The Old Bell of Independence; Or, Philadelphia in 1776 eBook

This eBook from the Gutenberg Project consists of approximately 159 pages of information about The Old Bell of Independence; Or, Philadelphia in 1776.
traitors, and robbers; and Lovelace was sentenced to be hung, as he was considered too dangerous to be allowed to get loose again.  He made complaint of injustice, and said he ought to be treated as a prisoner of war; but our general could not consent to look upon such a villain as an honorable soldier, and his sentence was ordered to be carried into effect three days afterwards.  I was then with a company of New York volunteers, sent to reinforce General Stark, and I was enabled to gratify my desire to witness the execution of a man I detested.  The gallows was put up on the high bluff a few miles south of Fish Creek, near our barracks.  When the day arrived, I found that our company was on the guard to be posted near the gallows.  It was a gloomy morning, and about the time the tory colonel was marched out to the gallows, and we were placed in position at the foot of the bluff, a tremendous storm of wind and rain came on.  It was an awful scene.  The sky seemed as black as midnight, except when the vivid sheets of lightning glared and shot across it; and the peals of thunder were loud and long.  Lovelace knelt upon the scaffold, and the chaplain prayed with him.  I think if there was anything could change a man’s heart, it must have been the thought of dying at such a time, when God himself seemed wrathful at the deeds of men.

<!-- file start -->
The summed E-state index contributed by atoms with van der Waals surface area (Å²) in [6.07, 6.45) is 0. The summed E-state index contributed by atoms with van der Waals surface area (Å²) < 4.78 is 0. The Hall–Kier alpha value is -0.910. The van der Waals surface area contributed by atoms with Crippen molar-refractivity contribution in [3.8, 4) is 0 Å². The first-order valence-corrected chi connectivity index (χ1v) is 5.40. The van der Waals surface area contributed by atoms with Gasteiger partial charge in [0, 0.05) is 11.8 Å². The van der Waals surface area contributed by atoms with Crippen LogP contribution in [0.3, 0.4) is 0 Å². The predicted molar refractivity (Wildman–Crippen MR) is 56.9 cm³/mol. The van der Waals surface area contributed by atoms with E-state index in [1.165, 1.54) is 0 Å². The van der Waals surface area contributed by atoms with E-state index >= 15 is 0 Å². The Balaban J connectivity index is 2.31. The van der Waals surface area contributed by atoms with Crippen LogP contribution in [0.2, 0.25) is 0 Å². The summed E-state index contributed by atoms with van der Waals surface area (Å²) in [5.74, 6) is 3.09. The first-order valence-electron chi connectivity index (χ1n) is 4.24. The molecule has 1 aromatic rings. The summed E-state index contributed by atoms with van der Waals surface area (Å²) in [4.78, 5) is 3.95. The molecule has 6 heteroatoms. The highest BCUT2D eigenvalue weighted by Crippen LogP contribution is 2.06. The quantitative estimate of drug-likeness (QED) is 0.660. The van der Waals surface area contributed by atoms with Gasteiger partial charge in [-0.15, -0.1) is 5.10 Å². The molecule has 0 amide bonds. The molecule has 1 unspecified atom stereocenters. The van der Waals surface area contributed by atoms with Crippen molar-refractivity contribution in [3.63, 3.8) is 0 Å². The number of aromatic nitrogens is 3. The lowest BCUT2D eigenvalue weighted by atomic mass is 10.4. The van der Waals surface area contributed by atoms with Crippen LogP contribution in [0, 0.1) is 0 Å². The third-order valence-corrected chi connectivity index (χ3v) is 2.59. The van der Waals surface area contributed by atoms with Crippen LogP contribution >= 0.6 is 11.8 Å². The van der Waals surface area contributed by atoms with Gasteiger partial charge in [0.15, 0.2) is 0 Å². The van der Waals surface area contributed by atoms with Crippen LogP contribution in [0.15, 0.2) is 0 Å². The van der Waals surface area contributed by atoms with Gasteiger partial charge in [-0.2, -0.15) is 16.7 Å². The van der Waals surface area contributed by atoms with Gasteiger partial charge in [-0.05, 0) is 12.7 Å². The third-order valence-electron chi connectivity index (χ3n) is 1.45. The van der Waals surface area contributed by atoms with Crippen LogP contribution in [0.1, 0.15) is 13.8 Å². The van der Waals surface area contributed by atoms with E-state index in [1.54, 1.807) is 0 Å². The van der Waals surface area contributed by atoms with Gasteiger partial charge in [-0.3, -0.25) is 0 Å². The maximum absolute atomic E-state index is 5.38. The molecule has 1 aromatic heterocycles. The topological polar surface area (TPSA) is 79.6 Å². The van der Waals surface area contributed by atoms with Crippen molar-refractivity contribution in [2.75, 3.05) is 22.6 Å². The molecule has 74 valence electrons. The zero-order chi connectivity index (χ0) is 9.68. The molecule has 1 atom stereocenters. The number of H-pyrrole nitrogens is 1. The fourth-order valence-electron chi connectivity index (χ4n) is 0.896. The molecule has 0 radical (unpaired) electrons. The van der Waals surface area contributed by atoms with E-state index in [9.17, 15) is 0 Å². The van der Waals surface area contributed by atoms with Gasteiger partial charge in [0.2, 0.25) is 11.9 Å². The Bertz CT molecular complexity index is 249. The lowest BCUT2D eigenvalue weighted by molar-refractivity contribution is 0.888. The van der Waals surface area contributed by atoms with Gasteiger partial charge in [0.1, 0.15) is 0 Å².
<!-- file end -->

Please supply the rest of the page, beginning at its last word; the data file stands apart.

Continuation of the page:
“I expected to be delighted with seeing such a man hung; but I tell you, my friends, I felt very differently when the time came, and I saw the cruel tory kneeling on the scaffold, while the lightning seemed to be quivering over the gallows.  I turned away my head a moment, and when I looked again, the body of Lovelace was suspended in the air, and his spirit had gone to give its account to its God.”

The account of this terrible scene had deeply interested the company; and the animated manner of Morton impressed even the children with a feeling of awe.

“Why didn’t they postpone the hanging of the man until there was a clear day?” enquired Mrs. Harmar.

“Executions are never postponed on account of the weather, my dear,” replied her husband.  “It would be rather cruel than otherwise thus to delay them.”

“I’ve heard of that Lovelace before,” remarked old Harmar.  “I judged that he was a bold villain from some of his outrages, and I think he deserved his death.”

“For my part,” said Higgins, “I hated the very name of a tory so much, during the war, that I believe I could have killed any man who dared to speak in their defence.  All that I knew or heard of were blood-thirsty scoundrels.”


“If you were at Saratoga, Mr. Morton, perhaps you know something about the murder of Miss M’Crea,” said Mrs. Harmar.

“Oh, yes!  I know the real facts of the case,” replied Morton.  “I got them from one who was acquainted with her family.  The real story is quite different from the one we find in the histories of the war, and which General Gates received as true.”

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The Old Bell of Independence; Or, Philadelphia in 1776 from Project Gutenberg. Public domain.
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